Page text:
Contingency planning for video production
With careful planning, video production is a relatively straightforward activity. Unfortunately though, there are sometimes unforeseen variables added to the mix which makes life a little more difficult, and which have implications on budget and project deliverables. In this week’s post I’ll look at a few examples of what to do when this occurs and how to avoid creating potentially disrupting scenarios. I’ll also look at how as a client, you can support your chosen video production company and ensure the project remains on-track.
The production and creative process for a film or video can be a really enjoyable time. It’s a chance for the producer and client to enjoy the fruits of a well-planned, organised pre-production process, and to see your ideas take shape in front of you.
But it’s essential to understand that what it isn’t, is the time to make changes to the brief.
By the time the camera has started rolling, you need to have committed to the filming brief and treatment. Any variables (such as additional filming requests) will only take away from the precious time that has been spent on getting the core content. Filming schedules are always tight, sometimes being planned to the precise minute, so any unforeseen filming requests for additional sequences, or just trying out new ideas on the day, can throw all of that into chaos… and you may well end up missing something that is essential to the key messaging.
Of course, if there really is the opportunity (and time) to be creative, then go for it, but it’s really (really!) essential that this isn’t done at the expense of what’s already been planned.
Trust the process and commit to what worked in pre-planning. Have confidence in your ideas.
Sometimes, a clients’ deadline has to change, and usually it’s not to give extra time, but we get this. It’s quite often part of the process, so it doesn’t have to be a cause for panic. If your project is brought forward, or filming dates have to change, then your video production company should already have a procedure in place that will allow for these shifts. Filming schedules will be re-written, production crew may have to work a little longer or put in some late nights, but if the deadline alteration is feasible, then it can normally be achieved (we’ve turned around some fairly large productions in timescales that you wouldn’t believe!).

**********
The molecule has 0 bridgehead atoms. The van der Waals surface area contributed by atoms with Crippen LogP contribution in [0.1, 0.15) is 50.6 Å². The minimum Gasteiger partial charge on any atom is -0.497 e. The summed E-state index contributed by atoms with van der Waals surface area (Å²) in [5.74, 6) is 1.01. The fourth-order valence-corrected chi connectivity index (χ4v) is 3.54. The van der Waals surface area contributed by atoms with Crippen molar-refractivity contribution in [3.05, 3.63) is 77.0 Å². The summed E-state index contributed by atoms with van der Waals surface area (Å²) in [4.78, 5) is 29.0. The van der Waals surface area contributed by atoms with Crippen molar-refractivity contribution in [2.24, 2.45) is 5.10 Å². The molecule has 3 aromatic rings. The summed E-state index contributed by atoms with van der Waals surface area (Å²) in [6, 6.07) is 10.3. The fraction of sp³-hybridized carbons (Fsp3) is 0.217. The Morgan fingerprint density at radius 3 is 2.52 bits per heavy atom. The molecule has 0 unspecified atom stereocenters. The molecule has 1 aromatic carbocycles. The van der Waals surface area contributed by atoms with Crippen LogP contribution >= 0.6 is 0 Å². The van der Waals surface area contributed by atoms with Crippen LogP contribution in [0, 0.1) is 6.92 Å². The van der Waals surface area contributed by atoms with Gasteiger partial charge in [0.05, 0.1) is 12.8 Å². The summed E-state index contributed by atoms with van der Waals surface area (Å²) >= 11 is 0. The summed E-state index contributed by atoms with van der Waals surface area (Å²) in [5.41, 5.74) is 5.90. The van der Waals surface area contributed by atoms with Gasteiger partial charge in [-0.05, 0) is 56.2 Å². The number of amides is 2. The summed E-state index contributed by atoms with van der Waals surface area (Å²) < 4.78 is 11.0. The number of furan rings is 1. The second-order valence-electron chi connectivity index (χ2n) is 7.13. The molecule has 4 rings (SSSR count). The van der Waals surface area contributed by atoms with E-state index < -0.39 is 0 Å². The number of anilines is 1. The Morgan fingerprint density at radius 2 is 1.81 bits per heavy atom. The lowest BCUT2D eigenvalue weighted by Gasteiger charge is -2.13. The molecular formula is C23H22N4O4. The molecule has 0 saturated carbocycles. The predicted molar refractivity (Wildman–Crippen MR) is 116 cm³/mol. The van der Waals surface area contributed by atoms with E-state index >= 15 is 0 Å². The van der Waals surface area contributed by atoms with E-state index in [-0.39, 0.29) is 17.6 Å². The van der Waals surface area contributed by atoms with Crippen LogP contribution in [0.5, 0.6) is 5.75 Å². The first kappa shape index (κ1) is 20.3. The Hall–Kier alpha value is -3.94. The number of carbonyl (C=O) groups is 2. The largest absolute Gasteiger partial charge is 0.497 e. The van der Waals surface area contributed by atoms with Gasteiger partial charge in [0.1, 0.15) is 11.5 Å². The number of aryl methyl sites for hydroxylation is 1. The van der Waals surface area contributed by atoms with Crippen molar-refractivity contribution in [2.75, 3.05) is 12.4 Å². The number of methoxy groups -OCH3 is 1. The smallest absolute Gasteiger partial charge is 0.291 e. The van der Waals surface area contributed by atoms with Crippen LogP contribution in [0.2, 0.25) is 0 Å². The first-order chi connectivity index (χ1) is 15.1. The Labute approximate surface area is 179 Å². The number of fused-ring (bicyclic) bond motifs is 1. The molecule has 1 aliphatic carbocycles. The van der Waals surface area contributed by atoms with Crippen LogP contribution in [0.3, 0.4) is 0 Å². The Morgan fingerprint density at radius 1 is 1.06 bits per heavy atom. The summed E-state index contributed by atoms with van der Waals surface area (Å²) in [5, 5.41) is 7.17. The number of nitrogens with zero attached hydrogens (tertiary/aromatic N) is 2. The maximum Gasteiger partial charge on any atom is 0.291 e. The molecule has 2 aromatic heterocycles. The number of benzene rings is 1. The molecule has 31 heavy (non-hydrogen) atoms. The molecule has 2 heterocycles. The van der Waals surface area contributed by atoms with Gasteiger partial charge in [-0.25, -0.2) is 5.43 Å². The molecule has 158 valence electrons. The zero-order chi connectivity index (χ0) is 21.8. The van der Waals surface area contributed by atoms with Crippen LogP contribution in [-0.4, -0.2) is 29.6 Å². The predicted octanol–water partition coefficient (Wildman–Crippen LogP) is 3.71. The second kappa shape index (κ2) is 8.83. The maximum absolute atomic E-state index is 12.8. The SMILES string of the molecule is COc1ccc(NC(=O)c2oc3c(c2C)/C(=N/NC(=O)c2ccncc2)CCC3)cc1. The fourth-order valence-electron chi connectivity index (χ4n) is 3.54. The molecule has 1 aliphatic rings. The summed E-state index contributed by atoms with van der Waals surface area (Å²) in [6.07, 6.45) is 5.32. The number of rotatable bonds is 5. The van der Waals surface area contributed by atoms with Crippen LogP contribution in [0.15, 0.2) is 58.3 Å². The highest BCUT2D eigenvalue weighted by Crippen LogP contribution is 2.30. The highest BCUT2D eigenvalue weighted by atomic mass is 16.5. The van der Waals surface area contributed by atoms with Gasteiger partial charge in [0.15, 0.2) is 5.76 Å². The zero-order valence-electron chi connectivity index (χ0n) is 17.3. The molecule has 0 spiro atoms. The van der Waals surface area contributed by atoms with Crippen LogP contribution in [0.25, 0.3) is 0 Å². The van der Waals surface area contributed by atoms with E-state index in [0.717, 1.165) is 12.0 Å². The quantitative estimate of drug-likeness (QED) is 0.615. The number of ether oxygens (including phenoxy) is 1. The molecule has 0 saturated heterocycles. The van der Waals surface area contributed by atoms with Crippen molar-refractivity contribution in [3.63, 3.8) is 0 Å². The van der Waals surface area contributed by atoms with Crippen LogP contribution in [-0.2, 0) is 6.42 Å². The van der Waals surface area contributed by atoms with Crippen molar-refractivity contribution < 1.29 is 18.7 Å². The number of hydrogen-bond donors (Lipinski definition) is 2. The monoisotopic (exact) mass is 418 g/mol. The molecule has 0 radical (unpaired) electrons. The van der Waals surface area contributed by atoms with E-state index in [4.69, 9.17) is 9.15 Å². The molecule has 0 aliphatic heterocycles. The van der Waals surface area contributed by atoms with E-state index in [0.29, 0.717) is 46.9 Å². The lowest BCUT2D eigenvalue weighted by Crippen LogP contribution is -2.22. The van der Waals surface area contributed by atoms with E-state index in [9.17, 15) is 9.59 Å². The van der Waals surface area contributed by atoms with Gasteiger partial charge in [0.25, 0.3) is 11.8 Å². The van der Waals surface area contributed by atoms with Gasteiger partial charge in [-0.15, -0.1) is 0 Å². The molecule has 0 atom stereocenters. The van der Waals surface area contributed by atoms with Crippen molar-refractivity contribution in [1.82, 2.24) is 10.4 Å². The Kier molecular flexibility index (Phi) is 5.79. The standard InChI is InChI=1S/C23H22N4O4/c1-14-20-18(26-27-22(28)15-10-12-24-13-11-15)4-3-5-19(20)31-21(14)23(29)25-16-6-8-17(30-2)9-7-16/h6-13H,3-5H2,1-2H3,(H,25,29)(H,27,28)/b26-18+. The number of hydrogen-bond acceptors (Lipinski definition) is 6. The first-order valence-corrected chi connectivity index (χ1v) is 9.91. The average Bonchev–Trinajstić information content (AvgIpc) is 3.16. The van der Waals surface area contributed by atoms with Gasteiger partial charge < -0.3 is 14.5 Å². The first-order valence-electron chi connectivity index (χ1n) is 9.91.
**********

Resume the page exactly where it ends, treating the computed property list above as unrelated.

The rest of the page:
It’s worth noting though, that there are a number of things that a client can do which can support a video production company throughout this process, and remove some of the potential obstacles that a shifting deadline can create. The gold standard is a client who is readily available, comes back with quick responses and gives succinct, consolidated feedback. As always, one point of contact is really useful for cohesion, but if working to a reduced timescale, this is even more essential. Likewise, indecisive decision-making will have a negative impact, so where possible, try and commit to a choice as soon as you can, whether it’s a creative or logistical decision.
Finally, be prepared for variables on the actual filming day and have a ‘Plan B’ ready. This can be anything from difficulties with locations (such as access being restricted on the day), to issues with your contributors (i.e. not turning up, or turning up late/unprepared). The video production company should have contingencies in place for these anyway, but it’s incredibly worthwhile for a client to identify and anticipate potential difficulties so that filming time is utilised in the most effective way possible. The last thing you want is your production crew trying to source a suitable, new interview location on the day, or having them stand around waiting for a contributor to turn up. So, work with your agency beforehand to ensure you have viable alternative options in place.
It’s too easy to just say ‘Well we’re paying the agency to deal with these headaches, so why do I need to do anything?’. Well in truth, it’s a fairly simple response. The more you help make the process smoother, the more time can be better invested in the production, meaning you’ll get more bang for your buck.
In our next post, we’ll begin to take a look at the edit process, and in particular, what’s involved in the ‘Offline edit’ stage (the early draft stage of editing).
We’d love to hear from you
Or just want to chat through a video idea you may have…
Get in touch today.